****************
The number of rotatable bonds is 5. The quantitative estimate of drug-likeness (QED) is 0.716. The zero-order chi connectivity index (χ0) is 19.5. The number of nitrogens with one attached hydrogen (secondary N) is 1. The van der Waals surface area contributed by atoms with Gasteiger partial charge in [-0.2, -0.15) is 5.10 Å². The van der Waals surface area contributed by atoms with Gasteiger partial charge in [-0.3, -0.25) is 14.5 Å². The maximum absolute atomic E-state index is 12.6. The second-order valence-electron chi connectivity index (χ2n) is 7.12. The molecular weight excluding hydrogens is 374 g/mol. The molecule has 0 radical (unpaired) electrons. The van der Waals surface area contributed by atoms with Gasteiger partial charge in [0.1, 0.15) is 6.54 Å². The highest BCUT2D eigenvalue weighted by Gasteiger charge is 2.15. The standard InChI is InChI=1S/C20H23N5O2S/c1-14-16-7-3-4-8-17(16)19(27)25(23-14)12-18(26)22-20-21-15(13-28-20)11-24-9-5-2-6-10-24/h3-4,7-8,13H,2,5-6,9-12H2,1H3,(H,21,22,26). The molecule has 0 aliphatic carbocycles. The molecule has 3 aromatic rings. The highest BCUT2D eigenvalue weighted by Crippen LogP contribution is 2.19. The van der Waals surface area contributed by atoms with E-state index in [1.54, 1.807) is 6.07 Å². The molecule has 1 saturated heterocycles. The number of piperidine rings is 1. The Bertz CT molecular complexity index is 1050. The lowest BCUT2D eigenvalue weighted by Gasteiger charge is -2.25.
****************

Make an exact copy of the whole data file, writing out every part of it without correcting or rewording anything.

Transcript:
The number of rotatable bonds is 5. The quantitative estimate of drug-likeness (QED) is 0.716. The zero-order chi connectivity index (χ0) is 19.5. The number of nitrogens with one attached hydrogen (secondary N) is 1. The van der Waals surface area contributed by atoms with Gasteiger partial charge in [-0.2, -0.15) is 5.10 Å². The van der Waals surface area contributed by atoms with Gasteiger partial charge in [-0.3, -0.25) is 14.5 Å². The maximum absolute atomic E-state index is 12.6. The second-order valence-electron chi connectivity index (χ2n) is 7.12. The molecular weight excluding hydrogens is 374 g/mol. The molecule has 0 radical (unpaired) electrons. The van der Waals surface area contributed by atoms with Gasteiger partial charge in [0.1, 0.15) is 6.54 Å². The highest BCUT2D eigenvalue weighted by Gasteiger charge is 2.15. The standard InChI is InChI=1S/C20H23N5O2S/c1-14-16-7-3-4-8-17(16)19(27)25(23-14)12-18(26)22-20-21-15(13-28-20)11-24-9-5-2-6-10-24/h3-4,7-8,13H,2,5-6,9-12H2,1H3,(H,21,22,26). The molecule has 0 aliphatic carbocycles. The molecule has 3 aromatic rings. The highest BCUT2D eigenvalue weighted by Crippen LogP contribution is 2.19. The van der Waals surface area contributed by atoms with E-state index in [1.54, 1.807) is 6.07 Å². The molecule has 1 saturated heterocycles. The number of piperidine rings is 1. The Bertz CT molecular complexity index is 1050. The lowest BCUT2D eigenvalue weighted by Gasteiger charge is -2.25.